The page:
Parkwest Medical Center earns national recognition for efforts to improve cardiovascular treatment

Parkwest Medical Center has received two American Heart Association Achievement Awards for implementing quality improvement measures that ensure cardiovascular patients receive efficient and coordinated care, ultimately leading to more lives saved, shorter recovery times and fewer returns to the hospital.Gold Plus logo Gold logo

Nearly half of all adults in the U.S. have experienced some form of cardiovascular disease – including heart attack, stroke and heart failure. For patients with conditions that are severe enough to be transported or admitted to a hospital, time is critical.

The American Heart Association’s Mission: Lifeline® program helps reduce barriers to prompt treatment for cardiovascular events. As a participant in Mission: Lifeline® programs, Parkwest Medical Center applied for the award recognitions by demonstrating how our organization has committed to improving quality care for patients.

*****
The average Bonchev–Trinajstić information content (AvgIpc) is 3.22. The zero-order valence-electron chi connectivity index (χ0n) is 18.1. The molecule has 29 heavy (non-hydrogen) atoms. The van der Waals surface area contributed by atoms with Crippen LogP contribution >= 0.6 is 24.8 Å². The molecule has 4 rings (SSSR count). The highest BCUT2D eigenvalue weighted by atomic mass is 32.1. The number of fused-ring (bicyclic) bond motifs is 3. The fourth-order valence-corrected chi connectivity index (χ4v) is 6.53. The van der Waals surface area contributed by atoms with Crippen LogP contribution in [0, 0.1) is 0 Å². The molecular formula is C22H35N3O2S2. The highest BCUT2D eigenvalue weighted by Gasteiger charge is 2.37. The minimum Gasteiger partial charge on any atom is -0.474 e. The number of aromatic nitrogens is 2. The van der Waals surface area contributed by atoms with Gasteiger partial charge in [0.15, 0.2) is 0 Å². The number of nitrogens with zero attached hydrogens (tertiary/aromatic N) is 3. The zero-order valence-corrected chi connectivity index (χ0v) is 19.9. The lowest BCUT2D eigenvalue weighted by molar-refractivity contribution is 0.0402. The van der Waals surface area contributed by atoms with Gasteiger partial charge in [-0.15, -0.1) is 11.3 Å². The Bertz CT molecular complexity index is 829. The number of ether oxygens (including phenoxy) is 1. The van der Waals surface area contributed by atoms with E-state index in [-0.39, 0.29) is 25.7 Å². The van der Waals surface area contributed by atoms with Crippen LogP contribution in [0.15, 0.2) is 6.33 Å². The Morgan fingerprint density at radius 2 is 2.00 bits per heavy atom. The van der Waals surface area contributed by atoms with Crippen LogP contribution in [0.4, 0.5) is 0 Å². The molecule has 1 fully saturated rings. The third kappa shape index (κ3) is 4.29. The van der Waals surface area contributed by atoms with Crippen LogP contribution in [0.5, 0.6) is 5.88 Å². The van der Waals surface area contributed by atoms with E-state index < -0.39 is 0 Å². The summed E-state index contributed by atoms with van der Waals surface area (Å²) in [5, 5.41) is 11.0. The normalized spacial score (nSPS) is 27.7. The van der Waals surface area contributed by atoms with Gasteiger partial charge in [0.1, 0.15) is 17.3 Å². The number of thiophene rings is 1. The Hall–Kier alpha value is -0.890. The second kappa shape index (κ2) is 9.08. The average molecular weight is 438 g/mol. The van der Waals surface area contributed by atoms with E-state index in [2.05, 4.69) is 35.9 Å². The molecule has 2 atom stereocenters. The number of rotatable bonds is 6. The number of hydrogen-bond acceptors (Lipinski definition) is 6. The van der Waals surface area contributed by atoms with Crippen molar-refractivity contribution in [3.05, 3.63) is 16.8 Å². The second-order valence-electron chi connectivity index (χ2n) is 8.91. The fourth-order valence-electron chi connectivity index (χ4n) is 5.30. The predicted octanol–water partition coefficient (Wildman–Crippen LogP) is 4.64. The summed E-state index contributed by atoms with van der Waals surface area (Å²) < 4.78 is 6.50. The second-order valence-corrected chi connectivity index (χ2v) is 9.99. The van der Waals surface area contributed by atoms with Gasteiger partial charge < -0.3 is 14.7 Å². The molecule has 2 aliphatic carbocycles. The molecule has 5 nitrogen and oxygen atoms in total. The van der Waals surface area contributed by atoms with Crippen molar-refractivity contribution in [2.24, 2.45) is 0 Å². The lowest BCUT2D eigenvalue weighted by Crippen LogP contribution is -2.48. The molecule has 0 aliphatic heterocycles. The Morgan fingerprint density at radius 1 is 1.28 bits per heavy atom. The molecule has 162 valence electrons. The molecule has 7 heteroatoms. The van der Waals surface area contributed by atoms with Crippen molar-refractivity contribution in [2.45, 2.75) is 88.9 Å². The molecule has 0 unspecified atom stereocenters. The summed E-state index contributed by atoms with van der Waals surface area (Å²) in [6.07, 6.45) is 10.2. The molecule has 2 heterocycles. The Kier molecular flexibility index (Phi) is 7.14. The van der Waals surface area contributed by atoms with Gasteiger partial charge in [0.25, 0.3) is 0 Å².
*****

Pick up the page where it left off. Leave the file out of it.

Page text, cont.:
“We’re honored to be recognized by the American Heart Association for our team’s dedication to helping our patients have the best possible chance of survival and recovery after cardiovascular events,” said Neil Heatherly, president and chief administrative officer of Parkwest Medical Center. “I appreciate my team’s commitment and dedication to providing excellent cardiac care.”

This year, Parkwest Medical Center received the following Achievement Awards:

  • Mission: Lifeline® – STEMI Receiving Center – Gold Plus
  • Mission: Lifeline® – NSTEMI – Gold

“We are pleased to recognize Parkwest Medical Center for their commitment to cardiovascular care,” said Lee H. Schwamm, M.D., national chairperson of the Quality Oversight Committee and Executive Vice Chair of Neurology, Director of Acute Stroke Services, Massachusetts General Hospital, Boston, Massachusetts. “Research has shown that hospitals adhering to clinical measures through the American Heart Association’s quality improvement programs often see fewer readmissions and lower mortality rates.”


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